Two Poems From Chad Norman


In Memory of the Barho children, lost in a fire, February 19, 2019, Halifax, N. S.

How a floor has nothing to say
is really about a lack of listening,
a lack of hearing, is really about
the accumulation of dust left
by a lack of human awareness,
or a floor that has been stepped on,
is really about how floors
are speaking all the time
with one wish to keep speaking,
but the silence of tiles
is to remain utter loss
only found in the dust
left by certain footsteps,
when I see how the sun found them
and allowed me to finally know dust,
finally hear how the floor
has nothing to say.
But, in some corner where light isn’t
I quietly make out
the sizes of the footsteps,
sizes I see range from
small to a bit larger,
like the sun sent seven different ones
all looking as if some children
have passed through,
seven sets in all, I see them
left so clearly in the dust
filled with what appears
to be ashes, appears to be
what a fire would leave behind,

but I am left again with
the silence of tiles,
no voices, no eyes, no faces, no smiles,
not even a whiff of any smoke,
of a flame, of anything I understand,
other than more of a story I heard
coming from some device
turned on in the morning,
in a living-room where I am alive
and have to take on the news,
what I try to avoid, but
unusually find myself in front of
the screen hearing about those
who once owned the footprints
the sun and dust eventually allow me
to somehow find my eyes
are unable to forget,
are so small but so dug in,
like little lives do when
playing certain games inside,
or walking down the halls of a school
before a broom can erase their presence,
or any tragedy striking
where they knew their home was,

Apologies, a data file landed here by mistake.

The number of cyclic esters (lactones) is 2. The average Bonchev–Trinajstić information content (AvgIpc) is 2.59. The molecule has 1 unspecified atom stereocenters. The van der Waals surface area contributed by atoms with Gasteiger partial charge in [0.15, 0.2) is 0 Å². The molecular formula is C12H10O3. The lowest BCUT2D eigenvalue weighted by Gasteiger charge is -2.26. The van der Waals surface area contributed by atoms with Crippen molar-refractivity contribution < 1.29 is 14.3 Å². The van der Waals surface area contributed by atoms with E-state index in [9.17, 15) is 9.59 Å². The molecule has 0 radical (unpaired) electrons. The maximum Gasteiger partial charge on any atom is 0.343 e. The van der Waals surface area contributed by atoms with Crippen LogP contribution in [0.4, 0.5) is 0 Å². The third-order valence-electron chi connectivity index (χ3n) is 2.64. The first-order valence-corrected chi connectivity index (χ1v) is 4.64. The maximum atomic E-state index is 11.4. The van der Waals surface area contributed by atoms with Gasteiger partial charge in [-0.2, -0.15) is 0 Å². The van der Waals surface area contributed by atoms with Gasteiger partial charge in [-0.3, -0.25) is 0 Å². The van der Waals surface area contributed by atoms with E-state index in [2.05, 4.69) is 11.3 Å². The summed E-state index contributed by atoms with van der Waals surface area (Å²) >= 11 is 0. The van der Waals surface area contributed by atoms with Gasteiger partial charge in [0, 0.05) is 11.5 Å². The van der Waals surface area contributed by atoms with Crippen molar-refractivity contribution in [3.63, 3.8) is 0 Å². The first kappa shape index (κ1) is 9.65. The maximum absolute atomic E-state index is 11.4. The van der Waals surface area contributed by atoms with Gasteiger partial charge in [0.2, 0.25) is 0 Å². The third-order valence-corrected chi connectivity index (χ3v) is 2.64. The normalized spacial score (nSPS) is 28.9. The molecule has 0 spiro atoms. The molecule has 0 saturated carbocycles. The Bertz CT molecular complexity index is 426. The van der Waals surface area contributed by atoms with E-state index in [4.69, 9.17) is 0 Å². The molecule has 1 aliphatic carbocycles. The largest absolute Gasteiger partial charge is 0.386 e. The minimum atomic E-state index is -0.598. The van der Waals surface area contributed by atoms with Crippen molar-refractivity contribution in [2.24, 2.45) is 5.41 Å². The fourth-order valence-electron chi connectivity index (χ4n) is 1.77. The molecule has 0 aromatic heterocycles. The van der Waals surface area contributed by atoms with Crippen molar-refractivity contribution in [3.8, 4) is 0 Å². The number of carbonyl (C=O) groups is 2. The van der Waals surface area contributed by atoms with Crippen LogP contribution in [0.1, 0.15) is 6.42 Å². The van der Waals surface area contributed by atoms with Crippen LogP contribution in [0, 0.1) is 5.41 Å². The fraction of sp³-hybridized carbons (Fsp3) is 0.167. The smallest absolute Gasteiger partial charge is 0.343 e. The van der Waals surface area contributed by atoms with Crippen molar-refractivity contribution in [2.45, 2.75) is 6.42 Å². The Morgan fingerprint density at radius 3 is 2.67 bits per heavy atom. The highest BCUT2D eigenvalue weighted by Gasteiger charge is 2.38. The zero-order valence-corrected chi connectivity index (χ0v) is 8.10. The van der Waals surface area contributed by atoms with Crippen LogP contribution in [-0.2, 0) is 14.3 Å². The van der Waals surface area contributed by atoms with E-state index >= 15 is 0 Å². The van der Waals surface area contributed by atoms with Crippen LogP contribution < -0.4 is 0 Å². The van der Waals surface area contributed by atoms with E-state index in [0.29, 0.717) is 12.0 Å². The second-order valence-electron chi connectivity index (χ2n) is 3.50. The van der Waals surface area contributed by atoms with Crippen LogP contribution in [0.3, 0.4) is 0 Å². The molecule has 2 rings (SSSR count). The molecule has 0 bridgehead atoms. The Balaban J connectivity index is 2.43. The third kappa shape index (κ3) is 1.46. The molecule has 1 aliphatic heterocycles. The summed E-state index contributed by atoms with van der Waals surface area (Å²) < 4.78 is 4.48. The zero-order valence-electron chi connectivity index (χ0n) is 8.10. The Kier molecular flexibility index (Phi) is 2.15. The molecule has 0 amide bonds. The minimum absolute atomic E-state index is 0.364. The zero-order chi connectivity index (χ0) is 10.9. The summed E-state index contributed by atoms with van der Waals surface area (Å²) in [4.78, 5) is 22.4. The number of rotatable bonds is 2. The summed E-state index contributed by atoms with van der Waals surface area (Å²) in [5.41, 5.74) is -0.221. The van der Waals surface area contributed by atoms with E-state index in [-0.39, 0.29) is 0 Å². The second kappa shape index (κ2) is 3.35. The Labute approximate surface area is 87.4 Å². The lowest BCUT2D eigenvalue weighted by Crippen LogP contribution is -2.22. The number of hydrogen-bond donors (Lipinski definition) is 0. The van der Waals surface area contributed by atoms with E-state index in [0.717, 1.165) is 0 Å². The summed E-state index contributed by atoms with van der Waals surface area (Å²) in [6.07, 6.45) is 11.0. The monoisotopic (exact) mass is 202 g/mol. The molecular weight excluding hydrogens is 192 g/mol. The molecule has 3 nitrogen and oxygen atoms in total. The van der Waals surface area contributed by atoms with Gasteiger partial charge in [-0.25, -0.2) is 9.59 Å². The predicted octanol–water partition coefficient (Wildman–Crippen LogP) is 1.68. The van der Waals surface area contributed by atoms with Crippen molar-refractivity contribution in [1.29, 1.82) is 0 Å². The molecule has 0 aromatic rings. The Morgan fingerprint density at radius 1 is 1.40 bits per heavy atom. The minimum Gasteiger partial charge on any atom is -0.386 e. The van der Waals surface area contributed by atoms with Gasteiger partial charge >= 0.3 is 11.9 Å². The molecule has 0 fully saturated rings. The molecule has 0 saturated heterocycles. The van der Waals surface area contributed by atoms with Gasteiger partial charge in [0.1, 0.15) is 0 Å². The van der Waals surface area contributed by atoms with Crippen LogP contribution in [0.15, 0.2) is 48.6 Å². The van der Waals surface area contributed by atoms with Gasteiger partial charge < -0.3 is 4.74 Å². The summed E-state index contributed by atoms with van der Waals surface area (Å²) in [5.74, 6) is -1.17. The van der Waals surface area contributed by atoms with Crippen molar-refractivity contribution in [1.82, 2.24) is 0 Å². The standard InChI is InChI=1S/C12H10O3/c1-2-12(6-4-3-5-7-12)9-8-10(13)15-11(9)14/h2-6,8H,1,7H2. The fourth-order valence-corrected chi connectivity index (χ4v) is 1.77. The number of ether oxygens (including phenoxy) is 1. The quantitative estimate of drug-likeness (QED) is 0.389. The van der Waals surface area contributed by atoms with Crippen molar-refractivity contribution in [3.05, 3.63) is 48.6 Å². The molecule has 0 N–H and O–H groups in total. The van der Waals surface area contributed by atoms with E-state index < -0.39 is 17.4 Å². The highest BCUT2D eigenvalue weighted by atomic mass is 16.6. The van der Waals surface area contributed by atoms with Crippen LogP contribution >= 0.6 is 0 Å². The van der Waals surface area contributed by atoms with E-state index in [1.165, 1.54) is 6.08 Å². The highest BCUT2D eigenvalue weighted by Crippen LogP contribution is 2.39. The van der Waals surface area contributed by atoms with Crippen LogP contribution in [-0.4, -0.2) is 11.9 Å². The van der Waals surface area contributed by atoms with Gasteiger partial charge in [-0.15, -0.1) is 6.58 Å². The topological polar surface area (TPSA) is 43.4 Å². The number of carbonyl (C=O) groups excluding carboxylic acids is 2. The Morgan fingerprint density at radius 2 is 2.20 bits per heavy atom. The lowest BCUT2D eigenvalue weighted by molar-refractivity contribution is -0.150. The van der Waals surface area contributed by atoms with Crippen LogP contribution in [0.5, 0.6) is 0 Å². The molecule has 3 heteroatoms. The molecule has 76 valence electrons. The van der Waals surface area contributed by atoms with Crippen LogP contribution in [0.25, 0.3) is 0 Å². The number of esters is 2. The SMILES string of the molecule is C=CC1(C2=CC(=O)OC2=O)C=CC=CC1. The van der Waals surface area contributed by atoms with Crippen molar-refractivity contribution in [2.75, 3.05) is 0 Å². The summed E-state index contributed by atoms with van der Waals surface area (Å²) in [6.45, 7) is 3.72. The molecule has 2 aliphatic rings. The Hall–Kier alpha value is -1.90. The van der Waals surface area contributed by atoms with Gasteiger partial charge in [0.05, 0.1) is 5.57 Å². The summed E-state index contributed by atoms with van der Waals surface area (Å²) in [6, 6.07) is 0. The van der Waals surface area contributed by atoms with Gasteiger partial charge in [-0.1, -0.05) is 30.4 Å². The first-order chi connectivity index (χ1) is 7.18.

and knew it as some place brand new,
a safer place where they could smile
without fear, look up to see the flag
of Nova Scotia, and hear it,
perhaps clapping, or loudly flapping
like a flag, somehow, still about freedom.

See also  Hail, the Invisible Watchman by Alexandra Oliver

*taken from A Matter of Inclusion


I see the neighborhood tree
has finally given birth
to a swaying baby swing.

The brand new lengths of rope
two bright yellow umbilical cords
tied tightly to the heights
of a sturdy leafless mother.

Every second day I walk by them
on what was an empty avenue
a witness to this quiet delivery
tolerating the dog-walker take-over
due to discoveries of full little bags
left beside the power-poles and curbs
or thrown under flowering shrubs.

Today is different, the swing is grown,
has become a mother too
but the child is not there,
no one pushes, a barren place
I, in my imagination, see pregnant
one day when the virus unlocks
the back-yard, laughter for the future.

*taken from A Small Parental Forest

About the Author: Chad Norman lives and writes in Truro, Nova Scotia. His poems continue to appear in anthologies, magazines, journals, newspapers around the world. His new book, Squall: Poems In The Voice Of Mary Shelley, is now out from Guernica Editions.

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